The Raven: A Mini Unit for Middle School

I have been fascinated with ravens since I was a child. I recall my mother reading aloud Edgar Allan Poe’s The Raven at Halloween. Poe was one of her favorite authors and she delighted in reading this glorious poem in narrative voice.

Ravens Mini Unit @EvaVarga.netNew research has found that ravens remember prior interactions with people and even communicate these interactions with others of their kind. I’ve read stories of ravens leaving trinkets and gifts for those who have shown them kindness. My father has a pair of ravens that visit him regularly and when we visit, they can always be seen perched nearby keeping an eye on things.

Raven Mini Unit

Yesterday, I stumbled upon an Audubon post, How to Tell a Raven From a Crow on Facebook and the wheels in my head immediately started spinning. Would not this make a wonderful Halloween themed mini unit? Yes! I must put something together …

Science

The Audubon link I shared above is the perfect place to begin. While ravens and crows may look similar in some ways, there are several distinctive traits that help set them apart.

You probably know that ravens are larger, the size of a red-tailed hawk. Ravens often travel in pairs, while crows are seen in larger groups. Also, watch the bird’s tail as it flies overhead. The crow’s tail feathers are basically the same length, so when the bird spreads its tail, it opens like a fan. Ravens, however, have longer middle feathers in their tails, so their tail appears wedge-shaped when open.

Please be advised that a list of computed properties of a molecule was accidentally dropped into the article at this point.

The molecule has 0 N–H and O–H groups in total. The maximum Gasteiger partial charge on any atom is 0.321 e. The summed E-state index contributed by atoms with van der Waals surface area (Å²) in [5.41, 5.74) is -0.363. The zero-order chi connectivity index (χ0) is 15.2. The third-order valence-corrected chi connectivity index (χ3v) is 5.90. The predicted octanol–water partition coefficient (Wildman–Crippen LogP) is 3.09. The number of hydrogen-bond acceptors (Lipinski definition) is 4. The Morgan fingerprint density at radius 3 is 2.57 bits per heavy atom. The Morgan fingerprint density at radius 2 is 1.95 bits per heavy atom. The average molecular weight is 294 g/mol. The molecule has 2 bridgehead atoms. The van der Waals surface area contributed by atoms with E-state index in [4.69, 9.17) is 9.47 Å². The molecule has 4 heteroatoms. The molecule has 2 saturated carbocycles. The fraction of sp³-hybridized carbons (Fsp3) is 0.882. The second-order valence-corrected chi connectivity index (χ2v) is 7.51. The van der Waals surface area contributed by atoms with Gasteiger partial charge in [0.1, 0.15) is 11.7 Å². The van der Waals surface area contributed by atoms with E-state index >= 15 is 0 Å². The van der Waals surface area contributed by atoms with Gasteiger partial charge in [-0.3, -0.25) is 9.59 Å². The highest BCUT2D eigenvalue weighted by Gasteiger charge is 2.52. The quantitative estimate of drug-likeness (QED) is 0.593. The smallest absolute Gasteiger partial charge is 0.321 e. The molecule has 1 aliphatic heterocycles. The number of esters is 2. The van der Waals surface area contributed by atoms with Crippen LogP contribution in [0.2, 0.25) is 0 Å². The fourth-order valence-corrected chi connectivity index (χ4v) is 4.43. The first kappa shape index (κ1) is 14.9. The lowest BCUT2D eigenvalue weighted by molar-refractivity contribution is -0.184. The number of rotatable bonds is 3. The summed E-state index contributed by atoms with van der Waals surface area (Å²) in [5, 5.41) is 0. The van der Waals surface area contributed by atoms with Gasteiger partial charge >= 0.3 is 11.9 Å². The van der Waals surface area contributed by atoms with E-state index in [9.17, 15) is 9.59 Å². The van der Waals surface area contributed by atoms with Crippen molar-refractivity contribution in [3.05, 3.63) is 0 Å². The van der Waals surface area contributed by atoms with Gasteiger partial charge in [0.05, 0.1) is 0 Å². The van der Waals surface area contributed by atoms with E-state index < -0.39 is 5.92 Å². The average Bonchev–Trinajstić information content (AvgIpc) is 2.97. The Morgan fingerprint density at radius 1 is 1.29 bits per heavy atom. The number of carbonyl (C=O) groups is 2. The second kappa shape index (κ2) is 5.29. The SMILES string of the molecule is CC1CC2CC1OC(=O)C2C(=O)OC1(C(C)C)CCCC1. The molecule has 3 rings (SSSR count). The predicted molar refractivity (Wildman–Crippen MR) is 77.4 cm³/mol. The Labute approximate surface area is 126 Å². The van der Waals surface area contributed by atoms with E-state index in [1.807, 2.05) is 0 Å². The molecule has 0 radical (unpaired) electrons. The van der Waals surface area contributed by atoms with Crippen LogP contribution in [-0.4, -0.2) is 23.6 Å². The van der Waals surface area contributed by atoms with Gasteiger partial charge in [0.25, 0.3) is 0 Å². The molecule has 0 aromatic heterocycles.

Go outside and watch them. Bring along your nature journal and record your observations. How many do you see? How do they interact? What are they eating? Do they scratch at the soil with their feet? What sounds do they make?

Consider adding several quick sketches in your journal or taking photographs. When you return indoors, take more time to illustrate the birds you observed. Feel free to use a field guide or photograph to help you.

Literature

Ravens are perhaps the most common bird symbol in the mythologies and religions of ancient cultures. They assume a variety of roles, ranging from messengers of deities and sages to oracles and tricksters. They play a central part in many creation myths and are typically associated with the supernatural realms lying beyond the ordinary experience.

The Raven: Mini Unit for Middle School @EvaVarga.netThe history of ravens as mythical birds can be traced as far as the 1000-year-old Norse mythology. Odin, the chief god in Norse mythology, had a pair ravens called Hugin and Munin perching on his shoulders. Each morning they were sent out into the world to observe what was happening and question everybody. They would come back by sunrise and whisper to Odin what they had learned. Sometimes Odin himself would turn into a raven.

Hugin and Munin
Fly every day
Over all the world;
I worry for Hugin
That he might not return,
But I worry more for Munin.

Huginn ok Muninn
fljúga hverjan dag
Jörmungrund yfir;
óumk ek of Hugin,
at hann aftr né komi-t,
þó sjámk meir of Munin.

I encourage you to research the symbolism of ravens in a culture of your choice. Here are two of my favorites:

The Raven by Edgar Allan Poe

How Raven Stole the Sun (Native American Myth)

Art

Ravens have appeared in the mythology of many ancient people. It is no surprise, therefore, that ravens are also popular subjects in art.

I have often been inspired by children’s books. My kids and I will periodically try to recreate the illustrations we enjoy in picture books. I am not alone.

Ravens Mini Unit @EvaVarga.netOn the website, Native American Art Projects and Lesson Plans, I found two lesson plans centered around children’s books featuring ravens:

A Man Called Raven (Oil Pastel)

How the Raven Stole the Sun (Crayon Batik)

 

Etowah Indian Mounds